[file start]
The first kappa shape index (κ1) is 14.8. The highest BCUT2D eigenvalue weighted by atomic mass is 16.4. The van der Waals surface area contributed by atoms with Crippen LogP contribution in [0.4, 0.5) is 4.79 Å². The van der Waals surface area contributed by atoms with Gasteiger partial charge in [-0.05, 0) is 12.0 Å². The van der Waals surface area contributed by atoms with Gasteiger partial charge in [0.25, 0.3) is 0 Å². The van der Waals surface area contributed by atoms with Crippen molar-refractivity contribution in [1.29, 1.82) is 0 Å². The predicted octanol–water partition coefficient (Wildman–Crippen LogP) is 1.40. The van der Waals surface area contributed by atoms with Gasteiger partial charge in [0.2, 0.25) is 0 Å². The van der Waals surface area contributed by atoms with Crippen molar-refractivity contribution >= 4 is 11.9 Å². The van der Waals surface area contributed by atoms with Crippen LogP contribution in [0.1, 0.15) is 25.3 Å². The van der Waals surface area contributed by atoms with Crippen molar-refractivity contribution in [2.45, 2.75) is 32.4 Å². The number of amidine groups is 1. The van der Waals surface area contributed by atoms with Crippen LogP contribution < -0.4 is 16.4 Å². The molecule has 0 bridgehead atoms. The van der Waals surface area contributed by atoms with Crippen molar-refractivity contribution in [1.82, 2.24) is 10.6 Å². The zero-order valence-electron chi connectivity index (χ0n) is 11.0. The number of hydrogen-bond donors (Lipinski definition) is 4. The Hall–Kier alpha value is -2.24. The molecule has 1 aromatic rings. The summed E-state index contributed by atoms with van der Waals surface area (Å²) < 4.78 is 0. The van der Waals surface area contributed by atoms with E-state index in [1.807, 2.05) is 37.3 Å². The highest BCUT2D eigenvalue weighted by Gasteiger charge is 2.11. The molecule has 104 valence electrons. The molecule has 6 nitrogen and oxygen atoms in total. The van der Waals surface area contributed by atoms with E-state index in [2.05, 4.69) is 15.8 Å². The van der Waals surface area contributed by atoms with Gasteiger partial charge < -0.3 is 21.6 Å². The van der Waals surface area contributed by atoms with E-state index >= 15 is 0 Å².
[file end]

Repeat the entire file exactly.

The first kappa shape index (κ1) is 14.8. The highest BCUT2D eigenvalue weighted by atomic mass is 16.4. The van der Waals surface area contributed by atoms with Crippen LogP contribution in [0.4, 0.5) is 4.79 Å². The van der Waals surface area contributed by atoms with Gasteiger partial charge in [-0.05, 0) is 12.0 Å². The van der Waals surface area contributed by atoms with Gasteiger partial charge in [0.25, 0.3) is 0 Å². The van der Waals surface area contributed by atoms with Crippen molar-refractivity contribution in [1.29, 1.82) is 0 Å². The predicted octanol–water partition coefficient (Wildman–Crippen LogP) is 1.40. The van der Waals surface area contributed by atoms with Gasteiger partial charge in [0.2, 0.25) is 0 Å². The van der Waals surface area contributed by atoms with Crippen molar-refractivity contribution >= 4 is 11.9 Å². The van der Waals surface area contributed by atoms with Crippen LogP contribution in [0.1, 0.15) is 25.3 Å². The van der Waals surface area contributed by atoms with Crippen molar-refractivity contribution in [2.45, 2.75) is 32.4 Å². The number of amidine groups is 1. The van der Waals surface area contributed by atoms with Crippen LogP contribution < -0.4 is 16.4 Å². The molecule has 0 bridgehead atoms. The van der Waals surface area contributed by atoms with Crippen molar-refractivity contribution in [1.82, 2.24) is 10.6 Å². The zero-order valence-electron chi connectivity index (χ0n) is 11.0. The number of hydrogen-bond donors (Lipinski definition) is 4. The Hall–Kier alpha value is -2.24. The molecule has 1 aromatic rings. The summed E-state index contributed by atoms with van der Waals surface area (Å²) < 4.78 is 0. The van der Waals surface area contributed by atoms with E-state index in [1.807, 2.05) is 37.3 Å². The highest BCUT2D eigenvalue weighted by Gasteiger charge is 2.11. The molecule has 104 valence electrons. The molecule has 6 nitrogen and oxygen atoms in total. The van der Waals surface area contributed by atoms with E-state index in [2.05, 4.69) is 15.8 Å². The van der Waals surface area contributed by atoms with Gasteiger partial charge < -0.3 is 21.6 Å². The van der Waals surface area contributed by atoms with E-state index >= 15 is 0 Å².